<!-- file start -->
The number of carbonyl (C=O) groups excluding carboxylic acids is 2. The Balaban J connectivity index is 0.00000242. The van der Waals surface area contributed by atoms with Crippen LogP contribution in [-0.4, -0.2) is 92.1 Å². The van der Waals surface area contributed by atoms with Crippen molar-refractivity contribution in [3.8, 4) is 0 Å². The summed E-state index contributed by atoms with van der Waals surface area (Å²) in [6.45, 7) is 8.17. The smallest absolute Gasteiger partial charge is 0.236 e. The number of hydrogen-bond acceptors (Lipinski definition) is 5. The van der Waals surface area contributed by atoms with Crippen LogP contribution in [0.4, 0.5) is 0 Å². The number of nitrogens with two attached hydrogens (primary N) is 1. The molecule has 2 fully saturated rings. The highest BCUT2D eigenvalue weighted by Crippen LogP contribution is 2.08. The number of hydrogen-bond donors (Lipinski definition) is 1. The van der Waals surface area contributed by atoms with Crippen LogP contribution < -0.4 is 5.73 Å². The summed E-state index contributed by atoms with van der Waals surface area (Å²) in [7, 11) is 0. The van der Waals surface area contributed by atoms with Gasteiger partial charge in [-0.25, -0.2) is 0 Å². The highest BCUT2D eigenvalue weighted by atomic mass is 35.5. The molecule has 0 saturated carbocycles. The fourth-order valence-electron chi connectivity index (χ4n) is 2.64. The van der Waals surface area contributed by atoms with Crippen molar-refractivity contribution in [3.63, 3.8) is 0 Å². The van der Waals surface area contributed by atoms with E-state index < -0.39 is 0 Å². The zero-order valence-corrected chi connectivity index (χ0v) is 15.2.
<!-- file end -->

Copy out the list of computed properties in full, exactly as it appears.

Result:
The number of carbonyl (C=O) groups excluding carboxylic acids is 2. The Balaban J connectivity index is 0.00000242. The van der Waals surface area contributed by atoms with Crippen LogP contribution in [-0.4, -0.2) is 92.1 Å². The van der Waals surface area contributed by atoms with Crippen molar-refractivity contribution in [3.8, 4) is 0 Å². The summed E-state index contributed by atoms with van der Waals surface area (Å²) in [6.45, 7) is 8.17. The smallest absolute Gasteiger partial charge is 0.236 e. The number of hydrogen-bond acceptors (Lipinski definition) is 5. The van der Waals surface area contributed by atoms with Crippen LogP contribution in [0.4, 0.5) is 0 Å². The number of nitrogens with two attached hydrogens (primary N) is 1. The molecule has 2 fully saturated rings. The highest BCUT2D eigenvalue weighted by Crippen LogP contribution is 2.08. The number of hydrogen-bond donors (Lipinski definition) is 1. The van der Waals surface area contributed by atoms with Crippen LogP contribution < -0.4 is 5.73 Å². The summed E-state index contributed by atoms with van der Waals surface area (Å²) in [7, 11) is 0. The van der Waals surface area contributed by atoms with Gasteiger partial charge in [-0.25, -0.2) is 0 Å². The highest BCUT2D eigenvalue weighted by atomic mass is 35.5. The molecule has 0 saturated carbocycles. The fourth-order valence-electron chi connectivity index (χ4n) is 2.64. The van der Waals surface area contributed by atoms with Crippen molar-refractivity contribution in [3.63, 3.8) is 0 Å². The van der Waals surface area contributed by atoms with E-state index < -0.39 is 0 Å². The zero-order valence-corrected chi connectivity index (χ0v) is 15.2.